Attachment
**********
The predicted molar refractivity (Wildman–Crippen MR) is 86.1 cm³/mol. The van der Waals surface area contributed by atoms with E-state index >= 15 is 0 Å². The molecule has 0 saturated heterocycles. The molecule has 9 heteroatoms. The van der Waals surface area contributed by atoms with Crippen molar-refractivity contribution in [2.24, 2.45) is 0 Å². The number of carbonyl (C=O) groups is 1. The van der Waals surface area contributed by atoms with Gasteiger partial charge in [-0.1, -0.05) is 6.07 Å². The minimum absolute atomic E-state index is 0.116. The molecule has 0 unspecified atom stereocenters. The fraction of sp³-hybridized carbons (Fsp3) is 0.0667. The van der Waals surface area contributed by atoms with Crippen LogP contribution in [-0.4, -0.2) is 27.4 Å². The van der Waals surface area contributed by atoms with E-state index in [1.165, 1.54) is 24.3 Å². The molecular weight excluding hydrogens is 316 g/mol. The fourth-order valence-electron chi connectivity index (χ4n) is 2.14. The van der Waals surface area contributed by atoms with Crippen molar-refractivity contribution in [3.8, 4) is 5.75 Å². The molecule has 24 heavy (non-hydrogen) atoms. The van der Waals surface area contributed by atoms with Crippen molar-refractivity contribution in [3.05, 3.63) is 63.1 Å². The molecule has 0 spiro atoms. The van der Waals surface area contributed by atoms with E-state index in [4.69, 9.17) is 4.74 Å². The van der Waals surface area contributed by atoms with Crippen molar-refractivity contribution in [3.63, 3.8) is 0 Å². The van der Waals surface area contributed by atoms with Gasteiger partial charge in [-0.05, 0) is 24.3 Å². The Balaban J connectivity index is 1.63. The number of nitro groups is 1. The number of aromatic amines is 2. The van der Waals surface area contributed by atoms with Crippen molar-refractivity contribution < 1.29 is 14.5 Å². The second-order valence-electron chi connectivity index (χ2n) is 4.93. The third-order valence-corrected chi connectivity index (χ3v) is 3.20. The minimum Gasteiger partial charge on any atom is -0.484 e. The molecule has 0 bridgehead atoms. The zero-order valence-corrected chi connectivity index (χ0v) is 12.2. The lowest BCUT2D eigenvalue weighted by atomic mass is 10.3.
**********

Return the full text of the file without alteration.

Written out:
The predicted molar refractivity (Wildman–Crippen MR) is 86.1 cm³/mol. The van der Waals surface area contributed by atoms with E-state index >= 15 is 0 Å². The molecule has 0 saturated heterocycles. The molecule has 9 heteroatoms. The van der Waals surface area contributed by atoms with Crippen molar-refractivity contribution in [2.24, 2.45) is 0 Å². The number of carbonyl (C=O) groups is 1. The van der Waals surface area contributed by atoms with Gasteiger partial charge in [-0.1, -0.05) is 6.07 Å². The minimum absolute atomic E-state index is 0.116. The molecule has 0 unspecified atom stereocenters. The fraction of sp³-hybridized carbons (Fsp3) is 0.0667. The van der Waals surface area contributed by atoms with Crippen LogP contribution in [-0.4, -0.2) is 27.4 Å². The van der Waals surface area contributed by atoms with E-state index in [1.165, 1.54) is 24.3 Å². The molecular weight excluding hydrogens is 316 g/mol. The fourth-order valence-electron chi connectivity index (χ4n) is 2.14. The van der Waals surface area contributed by atoms with Crippen molar-refractivity contribution in [3.8, 4) is 5.75 Å². The molecule has 24 heavy (non-hydrogen) atoms. The van der Waals surface area contributed by atoms with Crippen molar-refractivity contribution in [3.05, 3.63) is 63.1 Å². The molecule has 0 spiro atoms. The van der Waals surface area contributed by atoms with E-state index in [4.69, 9.17) is 4.74 Å². The van der Waals surface area contributed by atoms with Crippen molar-refractivity contribution in [3.63, 3.8) is 0 Å². The van der Waals surface area contributed by atoms with Gasteiger partial charge in [-0.05, 0) is 24.3 Å². The Balaban J connectivity index is 1.63. The number of nitro groups is 1. The number of aromatic amines is 2. The van der Waals surface area contributed by atoms with Crippen molar-refractivity contribution < 1.29 is 14.5 Å². The second-order valence-electron chi connectivity index (χ2n) is 4.93. The third-order valence-corrected chi connectivity index (χ3v) is 3.20. The minimum Gasteiger partial charge on any atom is -0.484 e. The molecule has 0 bridgehead atoms. The zero-order valence-corrected chi connectivity index (χ0v) is 12.2. The lowest BCUT2D eigenvalue weighted by atomic mass is 10.3.